Although every team in Major League Baseball will spend the offseason trying to get better, a few squads are being more aggressive on the trade market than others.
Many of the bigger clubs around the league will look at high-priced free agents like Robinson Cano and Jacoby Ellsbury as potential game-changing players. However, there are a number of guys potentially available through trades that could make just as much of an impact.
Here is a look at the latest buzz from around the league at teams who will be making moves as well as players they could be targeting.
After finishing with the worst record in the National League, the Miami Marlins are once again looking to build a winning team. That is simply the way the club does business.
Fortunately, there are plenty of options available, especially when it comes to power bats. Joe Frisaro of MLB.com points out that Dan Uggla is a decent option:
Because Uggla broke in with the Marlins, and he is the franchise's all-time home run leader, a possible trade makes sense. A Marlin from 2006-10, Uggla's 154 home runs are a club record.
From what I'm hearing, the Braves certainly will entertain shopping Uggla, who turns 34 in March.
It's no secret the Marlins are searching for a power bat, and there is a limited amount on the market. So bringing back Uggla may be worth the risk, even though he appears to be on the decline.
While Uggla has his flaws—specifically poor fielding and a high strikeout rate—he still brings plenty to the table. He has a career .340 on-base percentage and has hit at least 19 home runs in every year of his eight-year career.
Considering the Marlins finished last in the majors in both categories, he could be a good addition.
Meanwhile, ESPN's Jim Bowden also discussed two other options to help in these areas with Marlins GM Dan Jennings:
Mark Trumbo and Will Middlebrooks provide similar qualities as Uggla, but both are much younger than the 33-year-old second basemen. If the Marlins can make a deal, these would be big upgrades for next season.
St. Louis Cardinals
As good as the Cardinals were this season, there are still some holes in the lineup—most notably at shortstop, where Pete Kozma struggled to a .217 batting average with one home run. Daniel Descalso made some starts there as well, but he was not much better.
In an order to fix that, St. Louis is likely to look for a trade, according to Rick Hummel of the St. Louis Post-Dispatch:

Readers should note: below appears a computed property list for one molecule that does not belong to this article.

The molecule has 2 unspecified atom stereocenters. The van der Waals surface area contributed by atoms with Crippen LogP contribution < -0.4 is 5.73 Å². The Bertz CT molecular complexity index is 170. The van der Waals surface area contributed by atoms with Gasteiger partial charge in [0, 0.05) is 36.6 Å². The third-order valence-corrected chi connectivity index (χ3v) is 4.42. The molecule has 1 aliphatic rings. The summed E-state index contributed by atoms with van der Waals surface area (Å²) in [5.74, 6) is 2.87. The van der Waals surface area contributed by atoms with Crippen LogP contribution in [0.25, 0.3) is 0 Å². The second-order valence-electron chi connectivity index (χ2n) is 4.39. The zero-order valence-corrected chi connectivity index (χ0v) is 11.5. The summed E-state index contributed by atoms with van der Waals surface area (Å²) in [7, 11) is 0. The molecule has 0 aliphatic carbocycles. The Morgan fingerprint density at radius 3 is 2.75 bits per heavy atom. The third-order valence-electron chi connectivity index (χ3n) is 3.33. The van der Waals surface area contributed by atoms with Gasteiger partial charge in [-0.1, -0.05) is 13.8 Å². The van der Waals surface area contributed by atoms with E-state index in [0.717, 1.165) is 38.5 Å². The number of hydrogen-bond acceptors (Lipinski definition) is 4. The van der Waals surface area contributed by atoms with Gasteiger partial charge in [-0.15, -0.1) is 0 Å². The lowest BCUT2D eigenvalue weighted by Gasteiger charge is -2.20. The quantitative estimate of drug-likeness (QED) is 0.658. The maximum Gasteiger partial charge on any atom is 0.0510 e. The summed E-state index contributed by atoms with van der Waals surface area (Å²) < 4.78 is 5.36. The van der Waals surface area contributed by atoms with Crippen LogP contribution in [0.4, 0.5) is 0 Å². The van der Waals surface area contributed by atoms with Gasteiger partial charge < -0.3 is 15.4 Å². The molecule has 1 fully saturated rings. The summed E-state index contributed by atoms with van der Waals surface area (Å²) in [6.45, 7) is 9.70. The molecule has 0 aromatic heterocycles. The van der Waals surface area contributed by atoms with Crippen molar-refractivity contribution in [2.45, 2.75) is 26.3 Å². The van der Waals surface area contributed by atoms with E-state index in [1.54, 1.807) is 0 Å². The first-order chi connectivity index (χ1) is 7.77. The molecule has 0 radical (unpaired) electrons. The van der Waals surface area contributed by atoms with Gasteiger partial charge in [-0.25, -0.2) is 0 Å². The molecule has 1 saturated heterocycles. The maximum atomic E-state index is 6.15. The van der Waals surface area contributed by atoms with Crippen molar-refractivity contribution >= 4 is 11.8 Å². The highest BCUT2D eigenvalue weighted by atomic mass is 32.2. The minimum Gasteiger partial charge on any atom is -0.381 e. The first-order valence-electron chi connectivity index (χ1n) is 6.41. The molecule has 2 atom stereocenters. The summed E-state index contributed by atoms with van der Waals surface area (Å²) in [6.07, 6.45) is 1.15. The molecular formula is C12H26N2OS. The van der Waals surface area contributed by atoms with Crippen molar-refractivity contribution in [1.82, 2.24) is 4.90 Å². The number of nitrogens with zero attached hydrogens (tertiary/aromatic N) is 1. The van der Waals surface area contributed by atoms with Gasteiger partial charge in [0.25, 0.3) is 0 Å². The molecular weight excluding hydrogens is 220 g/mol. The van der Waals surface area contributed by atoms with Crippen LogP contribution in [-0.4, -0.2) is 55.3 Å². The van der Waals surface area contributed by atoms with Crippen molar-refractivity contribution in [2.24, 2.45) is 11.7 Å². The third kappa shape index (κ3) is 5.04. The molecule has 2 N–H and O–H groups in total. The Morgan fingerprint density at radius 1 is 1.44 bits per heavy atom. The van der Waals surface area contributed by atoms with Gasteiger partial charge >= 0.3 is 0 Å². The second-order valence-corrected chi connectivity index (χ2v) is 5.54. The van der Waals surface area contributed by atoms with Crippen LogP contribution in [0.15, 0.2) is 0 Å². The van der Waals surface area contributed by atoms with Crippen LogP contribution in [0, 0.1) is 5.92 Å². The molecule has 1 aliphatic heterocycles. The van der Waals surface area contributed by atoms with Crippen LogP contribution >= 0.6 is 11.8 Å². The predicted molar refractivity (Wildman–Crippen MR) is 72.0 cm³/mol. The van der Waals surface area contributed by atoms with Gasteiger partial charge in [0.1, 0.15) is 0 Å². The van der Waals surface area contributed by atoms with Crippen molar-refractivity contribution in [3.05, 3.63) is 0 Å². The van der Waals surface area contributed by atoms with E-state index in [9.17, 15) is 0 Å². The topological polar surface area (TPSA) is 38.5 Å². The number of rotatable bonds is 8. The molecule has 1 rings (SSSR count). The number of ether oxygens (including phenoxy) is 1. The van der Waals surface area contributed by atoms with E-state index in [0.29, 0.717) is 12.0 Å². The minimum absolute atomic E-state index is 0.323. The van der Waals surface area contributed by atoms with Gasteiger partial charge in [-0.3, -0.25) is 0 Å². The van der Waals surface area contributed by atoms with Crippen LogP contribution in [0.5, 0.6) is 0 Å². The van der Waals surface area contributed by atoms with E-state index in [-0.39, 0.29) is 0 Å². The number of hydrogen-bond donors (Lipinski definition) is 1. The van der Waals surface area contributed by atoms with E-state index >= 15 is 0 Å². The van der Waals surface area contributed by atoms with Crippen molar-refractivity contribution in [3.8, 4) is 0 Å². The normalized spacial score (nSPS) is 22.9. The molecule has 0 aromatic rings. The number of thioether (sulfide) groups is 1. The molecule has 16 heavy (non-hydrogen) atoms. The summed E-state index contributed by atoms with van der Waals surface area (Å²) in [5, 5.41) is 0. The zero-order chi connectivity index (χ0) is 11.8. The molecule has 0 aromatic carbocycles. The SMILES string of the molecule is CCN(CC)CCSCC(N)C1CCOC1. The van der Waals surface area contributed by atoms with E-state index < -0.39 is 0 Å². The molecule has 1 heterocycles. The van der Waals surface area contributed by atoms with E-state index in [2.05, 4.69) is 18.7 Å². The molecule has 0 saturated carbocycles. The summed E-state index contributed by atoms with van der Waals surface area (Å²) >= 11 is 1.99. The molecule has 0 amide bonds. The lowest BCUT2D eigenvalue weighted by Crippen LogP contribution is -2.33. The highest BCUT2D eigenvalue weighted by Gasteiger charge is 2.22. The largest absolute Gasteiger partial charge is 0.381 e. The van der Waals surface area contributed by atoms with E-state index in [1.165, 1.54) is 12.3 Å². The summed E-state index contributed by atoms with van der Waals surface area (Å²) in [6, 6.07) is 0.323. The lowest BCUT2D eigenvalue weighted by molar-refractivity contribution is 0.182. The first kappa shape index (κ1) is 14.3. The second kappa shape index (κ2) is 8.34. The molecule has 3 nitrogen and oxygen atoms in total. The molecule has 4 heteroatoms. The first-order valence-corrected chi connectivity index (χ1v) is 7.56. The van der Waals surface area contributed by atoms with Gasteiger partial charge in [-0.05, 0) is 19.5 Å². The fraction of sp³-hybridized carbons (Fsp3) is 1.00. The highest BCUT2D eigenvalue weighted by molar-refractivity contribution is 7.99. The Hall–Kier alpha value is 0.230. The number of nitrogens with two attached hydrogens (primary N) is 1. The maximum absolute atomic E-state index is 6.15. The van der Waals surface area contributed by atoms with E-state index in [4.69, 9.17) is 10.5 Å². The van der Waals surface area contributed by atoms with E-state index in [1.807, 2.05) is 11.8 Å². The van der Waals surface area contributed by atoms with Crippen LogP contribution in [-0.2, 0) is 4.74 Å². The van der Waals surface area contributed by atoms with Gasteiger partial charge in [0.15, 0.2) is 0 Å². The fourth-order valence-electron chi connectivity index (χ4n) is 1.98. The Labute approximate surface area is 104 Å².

Casting a look elsewhere, the Cardinals are more apt to try to dabble in the trade market, with the only free-agent shortstop of note Stephen Drew of the world champion Boston Red Sox.
In the past, the Cardinals have inquired about the 29-year-old [Troy] Tulowitzki and also Asdrubal Cabrera of Cleveland, Elvis Andrus of Texas and Alexei Ramirez of the Chicago White Sox.
Hummel goes on to discuss more possibilities like Erick Aybar, Jimmy Rollins and Starlin Castro, but Troy Tulowitzki remains the most intriguing option of the bunch.
ESPN's Jim Bowden asked Colorado Rockies GM Bill Geivett about a potential trade, and he had this to say:
Obviously, the Rockies do not want to part with Tulowitzki, but the Cardinals have the ability to make them an offer they can't refuse. With an abundance of young pitching, St. Louis can dangle Michael Wacha, Shelby Miller or Joe Kelly as the centerpiece of any deal.
From the Cardinals' perspective, this might be worth it to bring in an elite hitter and fielder who can help bring another World Series title.
Los Angeles Angels
David Price has been one of the best pitchers in baseball over the past few seasons. However, this usually leads to being shipped out of town for players on the Tampa Bay Rays.
According to Roger Mooney of the Tampa Tribune, Price recently had this to say about his future with the team:
If you go with what's been done in the past, I guess you're going to have to think you're going to get traded.
It's not disappointing or anything like that. This is a place I love to be. My teammates and everyone in the organization knows that. It's part of baseball and it's something I've seen go on, it's kind of something I somewhat prepared myself for.
Unsurprisingly, there will be a lot of demand for a player of this caliber. Nick Cafardo of the Boston Globe makes the case for the Los Angeles Angels:
He remains the biggest legitimate trade piece on the market. So, who has the best chance of obtaining him? Both Los Angeles teams seem to be interested, though the Dodgers appear to have a full house with Clayton Kershaw (who could sign a $300 million deal this offseason), Zack Greinke, Hyun-jin Ryu, Stephen Fife, and comebacking Josh Beckett and Chad Billingsley. The Angels could package Mark Trumbo, power the Rays desperately need, and others for Price. The Angels are also willing to part with Howie Kendrick to make a deal for pitching.
With the Angels in bigger need of a front-line starter, you can assume they would be able to outbid their crosstown rivals.
Even in a down year, Price was still among the best in the league this past season. He posted a 3.33 ERA while leading the American League in complete games, walks per nine innings and strikeouts per walk. Of course, he is also just one year removed from winning the AL Cy Young award.
Los Angeles has spent a lot of money in the past few years without getting a lot in return, but adding Price would be a huge help next season.
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